This week Attorney General Bob Ferguson said he sees no problem with county and municipal governments banning marijuana retail stores. The American Civil Liberties Union says it will respond with legal action if needed.

Alison Holcomb, who was the lead "architect" in writing the measure, says the ACLU will "go to court if necessary" if cities and counties choose to ban pot stores within their city limits.

Ferguson said in his opinion he felt the language in the measure gave leeway to cities and counties to ban the stores; that they could enact stricter measures than was was contained in the bill. Washington voters approved legalization over a year ago.

Holcomb works for the ACLU.

While numerous cities -- over two dozen -- have set up the necessary legal and zoning provisions to allow the stores, dozens of others have set moratoriums and even banned the stores outright. According to the Seattle Post Intelligencer political blog from Friday, Holcomb was quoted as saying:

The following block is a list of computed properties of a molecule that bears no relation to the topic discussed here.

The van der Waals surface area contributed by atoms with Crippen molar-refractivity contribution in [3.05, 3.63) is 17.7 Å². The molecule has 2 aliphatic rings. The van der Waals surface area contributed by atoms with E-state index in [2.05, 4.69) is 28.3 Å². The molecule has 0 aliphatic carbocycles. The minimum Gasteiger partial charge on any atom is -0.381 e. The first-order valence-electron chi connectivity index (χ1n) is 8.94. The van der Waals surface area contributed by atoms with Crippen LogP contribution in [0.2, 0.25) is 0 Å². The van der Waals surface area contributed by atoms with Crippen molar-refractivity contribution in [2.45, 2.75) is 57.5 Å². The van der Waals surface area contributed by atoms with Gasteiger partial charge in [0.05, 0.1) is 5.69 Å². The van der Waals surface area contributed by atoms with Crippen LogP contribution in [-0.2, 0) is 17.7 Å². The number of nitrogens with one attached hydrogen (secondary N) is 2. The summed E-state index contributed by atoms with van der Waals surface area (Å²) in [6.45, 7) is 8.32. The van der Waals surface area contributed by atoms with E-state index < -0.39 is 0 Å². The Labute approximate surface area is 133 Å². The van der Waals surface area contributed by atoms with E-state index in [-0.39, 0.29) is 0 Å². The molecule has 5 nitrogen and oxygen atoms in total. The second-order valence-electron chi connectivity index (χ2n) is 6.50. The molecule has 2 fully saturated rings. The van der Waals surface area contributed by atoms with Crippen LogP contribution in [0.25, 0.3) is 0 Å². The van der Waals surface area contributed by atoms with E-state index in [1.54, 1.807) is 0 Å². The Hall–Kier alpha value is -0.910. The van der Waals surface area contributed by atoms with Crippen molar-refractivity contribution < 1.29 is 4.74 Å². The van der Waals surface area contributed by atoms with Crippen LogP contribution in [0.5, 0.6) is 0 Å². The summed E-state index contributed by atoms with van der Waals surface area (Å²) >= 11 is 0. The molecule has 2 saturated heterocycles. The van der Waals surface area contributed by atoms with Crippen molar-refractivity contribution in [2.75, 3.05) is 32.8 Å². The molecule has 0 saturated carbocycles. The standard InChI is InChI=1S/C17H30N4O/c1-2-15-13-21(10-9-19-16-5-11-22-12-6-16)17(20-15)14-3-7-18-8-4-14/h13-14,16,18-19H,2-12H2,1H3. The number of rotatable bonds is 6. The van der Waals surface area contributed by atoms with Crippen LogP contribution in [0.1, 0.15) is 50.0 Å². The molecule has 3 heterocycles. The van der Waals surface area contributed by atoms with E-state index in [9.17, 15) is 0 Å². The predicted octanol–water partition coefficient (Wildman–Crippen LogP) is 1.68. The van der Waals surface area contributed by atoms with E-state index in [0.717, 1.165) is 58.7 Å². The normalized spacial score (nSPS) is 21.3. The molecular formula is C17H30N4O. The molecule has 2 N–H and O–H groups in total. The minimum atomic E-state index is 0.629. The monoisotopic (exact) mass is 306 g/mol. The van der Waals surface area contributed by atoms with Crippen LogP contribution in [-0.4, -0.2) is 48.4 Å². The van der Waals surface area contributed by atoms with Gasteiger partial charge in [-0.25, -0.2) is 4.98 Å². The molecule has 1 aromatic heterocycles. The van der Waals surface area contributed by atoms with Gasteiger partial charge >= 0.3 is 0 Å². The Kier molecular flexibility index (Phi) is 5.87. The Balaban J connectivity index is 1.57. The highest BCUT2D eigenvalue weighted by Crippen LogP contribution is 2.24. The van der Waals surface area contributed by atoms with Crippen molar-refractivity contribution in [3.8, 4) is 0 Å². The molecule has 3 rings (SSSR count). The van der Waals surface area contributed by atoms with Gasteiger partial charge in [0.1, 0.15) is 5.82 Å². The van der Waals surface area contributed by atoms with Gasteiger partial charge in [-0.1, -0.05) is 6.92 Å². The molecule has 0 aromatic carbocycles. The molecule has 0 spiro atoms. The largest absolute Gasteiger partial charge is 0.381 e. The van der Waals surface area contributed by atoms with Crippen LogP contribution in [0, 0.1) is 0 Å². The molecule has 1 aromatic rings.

The ACLU will continue to work to ensure full and fair implementation of the intent of the voters in passing 502, as expressed in the very first section of the initiative: Adoption of a law that takes marijuana ‘out of the hands of illegal drug organizations and brings it under a tightly regulated, state-licensed system.'"

Supporters such as Holcomb claim allowing cities and counties to ban pot stores will make it more difficult for the state stores to compete and eventually squeeze out the black market, and will deprive the state Liquor Control Board of projected revenue from pot sales.